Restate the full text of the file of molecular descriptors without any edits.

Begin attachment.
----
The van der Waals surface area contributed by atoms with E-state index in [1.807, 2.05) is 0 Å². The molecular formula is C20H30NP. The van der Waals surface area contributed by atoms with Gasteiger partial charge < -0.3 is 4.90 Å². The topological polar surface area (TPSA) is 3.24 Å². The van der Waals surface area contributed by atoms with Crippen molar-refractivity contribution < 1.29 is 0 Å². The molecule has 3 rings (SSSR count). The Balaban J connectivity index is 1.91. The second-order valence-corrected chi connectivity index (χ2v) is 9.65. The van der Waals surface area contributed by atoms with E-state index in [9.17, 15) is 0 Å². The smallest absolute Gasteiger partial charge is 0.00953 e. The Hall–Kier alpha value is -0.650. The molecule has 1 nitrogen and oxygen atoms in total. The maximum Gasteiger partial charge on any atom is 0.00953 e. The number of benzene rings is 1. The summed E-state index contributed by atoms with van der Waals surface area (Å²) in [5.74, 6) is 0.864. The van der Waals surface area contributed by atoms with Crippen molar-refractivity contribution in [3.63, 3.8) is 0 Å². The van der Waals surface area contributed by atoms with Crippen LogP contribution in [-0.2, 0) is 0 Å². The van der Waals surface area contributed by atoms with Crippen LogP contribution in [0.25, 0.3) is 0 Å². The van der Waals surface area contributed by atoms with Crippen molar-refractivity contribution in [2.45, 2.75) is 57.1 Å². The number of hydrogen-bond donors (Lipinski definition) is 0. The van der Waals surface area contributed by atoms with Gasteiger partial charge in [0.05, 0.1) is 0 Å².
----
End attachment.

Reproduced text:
The van der Waals surface area contributed by atoms with E-state index in [1.807, 2.05) is 0 Å². The molecular formula is C20H30NP. The van der Waals surface area contributed by atoms with Gasteiger partial charge < -0.3 is 4.90 Å². The topological polar surface area (TPSA) is 3.24 Å². The van der Waals surface area contributed by atoms with Crippen molar-refractivity contribution < 1.29 is 0 Å². The molecule has 3 rings (SSSR count). The Balaban J connectivity index is 1.91. The second-order valence-corrected chi connectivity index (χ2v) is 9.65. The van der Waals surface area contributed by atoms with E-state index in [9.17, 15) is 0 Å². The smallest absolute Gasteiger partial charge is 0.00953 e. The Hall–Kier alpha value is -0.650. The molecule has 1 nitrogen and oxygen atoms in total. The maximum Gasteiger partial charge on any atom is 0.00953 e. The number of benzene rings is 1. The summed E-state index contributed by atoms with van der Waals surface area (Å²) in [5.74, 6) is 0.864. The van der Waals surface area contributed by atoms with Crippen molar-refractivity contribution in [3.63, 3.8) is 0 Å². The van der Waals surface area contributed by atoms with Crippen LogP contribution in [-0.2, 0) is 0 Å². The van der Waals surface area contributed by atoms with Crippen LogP contribution in [0.25, 0.3) is 0 Å². The van der Waals surface area contributed by atoms with Crippen molar-refractivity contribution in [2.45, 2.75) is 57.1 Å². The number of hydrogen-bond donors (Lipinski definition) is 0. The van der Waals surface area contributed by atoms with Gasteiger partial charge in [0.05, 0.1) is 0 Å².